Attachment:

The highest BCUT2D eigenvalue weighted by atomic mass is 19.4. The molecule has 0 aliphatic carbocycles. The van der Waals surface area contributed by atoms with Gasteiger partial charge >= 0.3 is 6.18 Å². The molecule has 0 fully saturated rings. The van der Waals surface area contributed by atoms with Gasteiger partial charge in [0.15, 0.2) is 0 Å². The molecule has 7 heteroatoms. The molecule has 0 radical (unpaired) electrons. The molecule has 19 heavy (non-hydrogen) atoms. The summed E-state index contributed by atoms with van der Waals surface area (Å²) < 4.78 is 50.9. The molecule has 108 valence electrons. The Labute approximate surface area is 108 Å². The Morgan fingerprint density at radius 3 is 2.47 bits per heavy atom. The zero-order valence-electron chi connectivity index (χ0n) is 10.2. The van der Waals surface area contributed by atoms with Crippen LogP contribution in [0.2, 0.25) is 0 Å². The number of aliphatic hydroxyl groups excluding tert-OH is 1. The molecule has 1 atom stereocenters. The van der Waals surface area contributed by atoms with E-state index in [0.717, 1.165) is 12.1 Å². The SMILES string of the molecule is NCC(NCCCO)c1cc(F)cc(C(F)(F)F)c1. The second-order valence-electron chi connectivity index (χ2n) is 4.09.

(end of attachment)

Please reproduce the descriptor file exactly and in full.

The highest BCUT2D eigenvalue weighted by atomic mass is 19.4. The molecule has 0 aliphatic carbocycles. The van der Waals surface area contributed by atoms with Gasteiger partial charge >= 0.3 is 6.18 Å². The molecule has 0 fully saturated rings. The van der Waals surface area contributed by atoms with Gasteiger partial charge in [0.15, 0.2) is 0 Å². The molecule has 7 heteroatoms. The molecule has 0 radical (unpaired) electrons. The molecule has 19 heavy (non-hydrogen) atoms. The summed E-state index contributed by atoms with van der Waals surface area (Å²) < 4.78 is 50.9. The molecule has 108 valence electrons. The Labute approximate surface area is 108 Å². The Morgan fingerprint density at radius 3 is 2.47 bits per heavy atom. The zero-order valence-electron chi connectivity index (χ0n) is 10.2. The van der Waals surface area contributed by atoms with Crippen LogP contribution in [0.2, 0.25) is 0 Å². The number of aliphatic hydroxyl groups excluding tert-OH is 1. The molecule has 1 atom stereocenters. The van der Waals surface area contributed by atoms with E-state index in [0.717, 1.165) is 12.1 Å². The SMILES string of the molecule is NCC(NCCCO)c1cc(F)cc(C(F)(F)F)c1. The second-order valence-electron chi connectivity index (χ2n) is 4.09.